# If x and y are independent then it must be the case

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If X and Y are independent, then it must be the case that Cov( X, Y ) = 0. This is because the factorization f XY ( x, y ) = f X ( x ) f Y ( y ) implies that E ( XY ) = E ( X ) E ( Y ). On the other hand, it is possible for two random variables to have zero covariance, but not be independent. An important exception is when ( X, Y ) has the bivariate normal distribution; in this case, X and Y are independent if and only if they have zero covariance. But we will not dwell on this point. 7 Conditional expectation Given a discrete pair of random variables ( X, Y ) with joint pmf f XY , we define the conditional probability mass function for Y given X to be f Y | X ( y | x ) = f XY ( x, y ) f X ( x ) . 7

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When the pair ( X, Y ) is continuous, the same equation defines the conditional probability density function for Y given X . Note that if X and Y are independent, then the factorization f XY ( x, y ) = f X ( x ) f Y ( y ) implies that f Y | X ( y | x ) = f Y ( y ), so that the conditional probability mass or density function for Y given X is just the marginal probability mass or density function for Y . Conditional expectations may easily be defined using conditional probability density or mass functions. For any function g , we define E ( g ( Y ) | X = x ) = X y g ( y ) f Y | X ( y | x ) when ( X, Y ) is discrete, and E ( g ( Y ) | X = x ) = Z -∞ g ( y ) f Y | X ( y | x )d y when ( X, Y ) is continuous. Letting g ( y ) = y , we obtain expressions for the simple case E ( Y | X = x ). When X and Y are independent, f Y | X ( y | x ) = f Y ( y ), and so there is no difference between conditional and unconditional expectation – we simply have E ( g ( Y ) | X = x ) = E ( g ( Y )) for any function g . An important property of conditional expectations is the law of iterated expecta- tions . To state this law, we need to define a slightly different version of conditional expectation. For any function g , define E ( g ( Y ) | X ) = X y g ( y ) f Y | X ( y | X ) when ( X, Y ) is discrete, and E ( g ( Y ) | X ) = Z -∞ g ( y ) f Y | X ( y | X )d y when ( X, Y ) is continuous. This is almost the same as our definition of E ( g ( Y ) | X = x ) above, but we have left X as a random quantity, rather than specifying that we know it is equal to some fixed value x . This makes E ( g ( Y ) | X ) a random quantity. Think of E ( g ( Y ) | X ) as your prediction of g ( Y ) in terms of X . Different realizations of X will give you a different prediction of g ( Y ), so your prediction E ( g ( Y ) | X ) must itself be random, but in a way that depends only on X . Since E ( g ( Y ) | X ) is random, we can consider taking its expected value: E ( E ( g ( Y ) | X )). The law of iterated expectations states that E ( E ( g ( Y ) | X )) = E ( g ( Y )) . To see why the law of iterated expectations is true, suppose that the pair ( X, Y ) is continuous with joint pdf f XY . The conditional expectation E ( g ( Y ) | X ) 8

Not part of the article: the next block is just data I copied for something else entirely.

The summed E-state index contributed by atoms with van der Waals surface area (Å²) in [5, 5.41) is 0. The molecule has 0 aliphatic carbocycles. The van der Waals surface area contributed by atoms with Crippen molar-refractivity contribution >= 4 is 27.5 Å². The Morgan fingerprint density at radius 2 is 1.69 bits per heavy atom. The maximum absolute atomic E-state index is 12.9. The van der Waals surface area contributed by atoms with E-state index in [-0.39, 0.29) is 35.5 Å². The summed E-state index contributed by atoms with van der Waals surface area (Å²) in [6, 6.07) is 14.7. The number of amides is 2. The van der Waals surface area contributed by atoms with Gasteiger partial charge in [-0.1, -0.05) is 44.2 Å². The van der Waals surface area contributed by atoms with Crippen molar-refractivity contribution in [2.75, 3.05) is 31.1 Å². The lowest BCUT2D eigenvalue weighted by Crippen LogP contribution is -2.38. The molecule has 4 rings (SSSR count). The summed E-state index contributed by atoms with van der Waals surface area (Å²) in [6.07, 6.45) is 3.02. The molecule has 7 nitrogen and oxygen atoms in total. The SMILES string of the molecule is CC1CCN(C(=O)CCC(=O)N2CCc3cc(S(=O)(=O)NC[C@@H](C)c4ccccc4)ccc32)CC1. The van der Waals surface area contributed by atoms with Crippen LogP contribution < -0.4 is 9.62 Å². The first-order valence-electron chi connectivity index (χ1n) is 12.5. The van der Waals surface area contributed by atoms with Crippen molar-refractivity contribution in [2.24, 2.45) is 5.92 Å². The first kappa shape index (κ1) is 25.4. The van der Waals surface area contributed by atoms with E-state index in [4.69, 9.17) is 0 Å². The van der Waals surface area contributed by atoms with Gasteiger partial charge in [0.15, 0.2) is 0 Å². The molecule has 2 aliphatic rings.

is a random quantity depending on X - in other words, it is a function of X . Therefore, its expected value is given by E ( E ( g ( Y ) | X )) = Z -∞ E ( g ( Y ) | x ) f X ( x )d x. Plugging in our definition for E ( g ( Y ) | X ), we obtain E ( E ( g ( Y ) | X )) = Z -∞ Z -∞ g ( y ) f Y | X ( y | x )d y f X ( x )d x = Z -∞ Z -∞ g ( y ) f Y | X ( y | x ) f X ( x )d x d y.

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